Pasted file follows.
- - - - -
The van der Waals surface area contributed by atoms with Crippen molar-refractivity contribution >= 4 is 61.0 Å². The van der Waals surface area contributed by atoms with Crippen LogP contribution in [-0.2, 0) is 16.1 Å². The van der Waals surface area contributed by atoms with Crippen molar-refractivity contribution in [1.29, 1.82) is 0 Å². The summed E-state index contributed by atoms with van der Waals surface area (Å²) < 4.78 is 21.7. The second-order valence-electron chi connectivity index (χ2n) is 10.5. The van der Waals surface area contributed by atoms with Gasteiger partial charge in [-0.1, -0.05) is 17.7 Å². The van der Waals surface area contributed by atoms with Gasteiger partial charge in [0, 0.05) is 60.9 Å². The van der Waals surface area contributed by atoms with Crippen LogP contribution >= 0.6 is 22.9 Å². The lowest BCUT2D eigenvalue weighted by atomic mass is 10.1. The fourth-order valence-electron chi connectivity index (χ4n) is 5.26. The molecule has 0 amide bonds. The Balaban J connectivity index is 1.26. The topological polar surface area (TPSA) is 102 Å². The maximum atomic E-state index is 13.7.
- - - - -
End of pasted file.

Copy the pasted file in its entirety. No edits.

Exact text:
The van der Waals surface area contributed by atoms with Crippen molar-refractivity contribution >= 4 is 61.0 Å². The van der Waals surface area contributed by atoms with Crippen LogP contribution in [-0.2, 0) is 16.1 Å². The van der Waals surface area contributed by atoms with Crippen molar-refractivity contribution in [1.29, 1.82) is 0 Å². The summed E-state index contributed by atoms with van der Waals surface area (Å²) < 4.78 is 21.7. The second-order valence-electron chi connectivity index (χ2n) is 10.5. The van der Waals surface area contributed by atoms with Gasteiger partial charge in [-0.1, -0.05) is 17.7 Å². The van der Waals surface area contributed by atoms with Gasteiger partial charge in [0, 0.05) is 60.9 Å². The van der Waals surface area contributed by atoms with Crippen LogP contribution >= 0.6 is 22.9 Å². The lowest BCUT2D eigenvalue weighted by atomic mass is 10.1. The fourth-order valence-electron chi connectivity index (χ4n) is 5.26. The molecule has 0 amide bonds. The Balaban J connectivity index is 1.26. The topological polar surface area (TPSA) is 102 Å². The maximum atomic E-state index is 13.7.